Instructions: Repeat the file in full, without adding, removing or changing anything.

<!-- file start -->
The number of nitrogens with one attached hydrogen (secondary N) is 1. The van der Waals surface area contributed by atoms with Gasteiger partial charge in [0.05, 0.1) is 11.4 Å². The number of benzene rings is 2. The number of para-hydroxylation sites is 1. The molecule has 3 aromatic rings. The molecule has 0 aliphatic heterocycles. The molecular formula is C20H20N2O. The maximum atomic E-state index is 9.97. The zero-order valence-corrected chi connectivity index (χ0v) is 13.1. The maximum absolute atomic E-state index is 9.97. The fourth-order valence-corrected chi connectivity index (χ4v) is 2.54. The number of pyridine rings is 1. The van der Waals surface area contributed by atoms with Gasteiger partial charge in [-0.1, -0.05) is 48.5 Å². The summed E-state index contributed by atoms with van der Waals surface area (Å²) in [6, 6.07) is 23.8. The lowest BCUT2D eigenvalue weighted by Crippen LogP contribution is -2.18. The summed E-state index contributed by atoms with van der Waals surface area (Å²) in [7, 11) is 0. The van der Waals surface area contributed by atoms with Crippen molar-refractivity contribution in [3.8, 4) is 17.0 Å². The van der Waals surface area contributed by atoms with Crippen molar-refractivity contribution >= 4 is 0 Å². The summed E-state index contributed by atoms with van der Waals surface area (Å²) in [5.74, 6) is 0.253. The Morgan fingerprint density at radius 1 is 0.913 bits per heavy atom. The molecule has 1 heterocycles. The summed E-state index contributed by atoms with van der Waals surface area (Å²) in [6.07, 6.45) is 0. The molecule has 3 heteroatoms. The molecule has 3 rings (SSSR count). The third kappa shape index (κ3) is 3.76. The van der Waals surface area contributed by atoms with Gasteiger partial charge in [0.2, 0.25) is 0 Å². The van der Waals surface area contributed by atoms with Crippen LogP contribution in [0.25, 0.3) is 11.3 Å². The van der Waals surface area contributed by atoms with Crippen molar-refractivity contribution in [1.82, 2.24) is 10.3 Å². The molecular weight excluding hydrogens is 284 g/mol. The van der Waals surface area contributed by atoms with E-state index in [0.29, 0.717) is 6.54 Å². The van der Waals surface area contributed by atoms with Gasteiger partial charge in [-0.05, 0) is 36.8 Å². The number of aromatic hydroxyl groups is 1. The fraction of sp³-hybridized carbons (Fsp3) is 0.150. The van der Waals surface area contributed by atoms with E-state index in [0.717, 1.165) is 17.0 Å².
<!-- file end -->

The number of nitrogens with one attached hydrogen (secondary N) is 1. The van der Waals surface area contributed by atoms with Gasteiger partial charge in [0.05, 0.1) is 11.4 Å². The number of benzene rings is 2. The number of para-hydroxylation sites is 1. The molecule has 3 aromatic rings. The molecule has 0 aliphatic heterocycles. The molecular formula is C20H20N2O. The maximum atomic E-state index is 9.97. The zero-order valence-corrected chi connectivity index (χ0v) is 13.1. The maximum absolute atomic E-state index is 9.97. The fourth-order valence-corrected chi connectivity index (χ4v) is 2.54. The number of pyridine rings is 1. The van der Waals surface area contributed by atoms with Gasteiger partial charge in [-0.1, -0.05) is 48.5 Å². The summed E-state index contributed by atoms with van der Waals surface area (Å²) in [6, 6.07) is 23.8. The lowest BCUT2D eigenvalue weighted by Crippen LogP contribution is -2.18. The summed E-state index contributed by atoms with van der Waals surface area (Å²) in [7, 11) is 0. The van der Waals surface area contributed by atoms with Crippen molar-refractivity contribution in [3.8, 4) is 17.0 Å². The van der Waals surface area contributed by atoms with Crippen molar-refractivity contribution >= 4 is 0 Å². The summed E-state index contributed by atoms with van der Waals surface area (Å²) in [5.74, 6) is 0.253. The Morgan fingerprint density at radius 1 is 0.913 bits per heavy atom. The molecule has 1 heterocycles. The summed E-state index contributed by atoms with van der Waals surface area (Å²) in [6.07, 6.45) is 0. The molecule has 3 heteroatoms. The molecule has 3 rings (SSSR count). The third kappa shape index (κ3) is 3.76. The van der Waals surface area contributed by atoms with Gasteiger partial charge in [0.2, 0.25) is 0 Å². The van der Waals surface area contributed by atoms with Crippen LogP contribution in [0.25, 0.3) is 11.3 Å². The van der Waals surface area contributed by atoms with Crippen molar-refractivity contribution in [1.82, 2.24) is 10.3 Å². The molecular weight excluding hydrogens is 284 g/mol. The van der Waals surface area contributed by atoms with E-state index in [0.29, 0.717) is 6.54 Å². The van der Waals surface area contributed by atoms with Gasteiger partial charge in [-0.05, 0) is 36.8 Å². The number of aromatic hydroxyl groups is 1. The fraction of sp³-hybridized carbons (Fsp3) is 0.150. The van der Waals surface area contributed by atoms with E-state index in [0.717, 1.165) is 17.0 Å².